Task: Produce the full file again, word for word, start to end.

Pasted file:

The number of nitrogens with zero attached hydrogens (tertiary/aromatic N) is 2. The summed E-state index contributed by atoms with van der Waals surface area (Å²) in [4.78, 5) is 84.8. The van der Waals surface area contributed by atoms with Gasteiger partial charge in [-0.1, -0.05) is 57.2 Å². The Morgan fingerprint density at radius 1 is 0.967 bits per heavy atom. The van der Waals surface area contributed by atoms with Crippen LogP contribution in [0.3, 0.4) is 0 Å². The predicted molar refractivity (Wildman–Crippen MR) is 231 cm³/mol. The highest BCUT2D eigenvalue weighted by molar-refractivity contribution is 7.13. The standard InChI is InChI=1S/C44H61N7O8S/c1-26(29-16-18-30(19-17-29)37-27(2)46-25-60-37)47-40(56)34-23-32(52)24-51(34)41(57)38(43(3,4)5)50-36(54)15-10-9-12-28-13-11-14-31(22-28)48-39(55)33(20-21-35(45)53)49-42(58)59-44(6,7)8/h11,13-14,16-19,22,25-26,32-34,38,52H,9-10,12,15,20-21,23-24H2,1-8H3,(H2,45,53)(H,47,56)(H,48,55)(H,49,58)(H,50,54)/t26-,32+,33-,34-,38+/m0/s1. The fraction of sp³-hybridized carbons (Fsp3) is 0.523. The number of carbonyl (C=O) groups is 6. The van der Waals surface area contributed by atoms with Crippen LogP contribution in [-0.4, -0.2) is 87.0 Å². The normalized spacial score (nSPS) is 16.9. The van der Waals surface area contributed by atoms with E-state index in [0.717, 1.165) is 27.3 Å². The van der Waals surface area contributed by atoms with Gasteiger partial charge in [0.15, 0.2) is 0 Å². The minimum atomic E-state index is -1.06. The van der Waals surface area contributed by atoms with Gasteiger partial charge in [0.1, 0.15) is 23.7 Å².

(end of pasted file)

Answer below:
The number of nitrogens with zero attached hydrogens (tertiary/aromatic N) is 2. The summed E-state index contributed by atoms with van der Waals surface area (Å²) in [4.78, 5) is 84.8. The van der Waals surface area contributed by atoms with Gasteiger partial charge in [-0.1, -0.05) is 57.2 Å². The Morgan fingerprint density at radius 1 is 0.967 bits per heavy atom. The van der Waals surface area contributed by atoms with Crippen LogP contribution in [0.3, 0.4) is 0 Å². The predicted molar refractivity (Wildman–Crippen MR) is 231 cm³/mol. The highest BCUT2D eigenvalue weighted by molar-refractivity contribution is 7.13. The standard InChI is InChI=1S/C44H61N7O8S/c1-26(29-16-18-30(19-17-29)37-27(2)46-25-60-37)47-40(56)34-23-32(52)24-51(34)41(57)38(43(3,4)5)50-36(54)15-10-9-12-28-13-11-14-31(22-28)48-39(55)33(20-21-35(45)53)49-42(58)59-44(6,7)8/h11,13-14,16-19,22,25-26,32-34,38,52H,9-10,12,15,20-21,23-24H2,1-8H3,(H2,45,53)(H,47,56)(H,48,55)(H,49,58)(H,50,54)/t26-,32+,33-,34-,38+/m0/s1. The fraction of sp³-hybridized carbons (Fsp3) is 0.523. The number of carbonyl (C=O) groups is 6. The van der Waals surface area contributed by atoms with Crippen LogP contribution in [-0.4, -0.2) is 87.0 Å². The normalized spacial score (nSPS) is 16.9. The van der Waals surface area contributed by atoms with E-state index in [0.717, 1.165) is 27.3 Å². The van der Waals surface area contributed by atoms with Gasteiger partial charge in [0.15, 0.2) is 0 Å². The minimum atomic E-state index is -1.06. The van der Waals surface area contributed by atoms with Gasteiger partial charge in [0.1, 0.15) is 23.7 Å².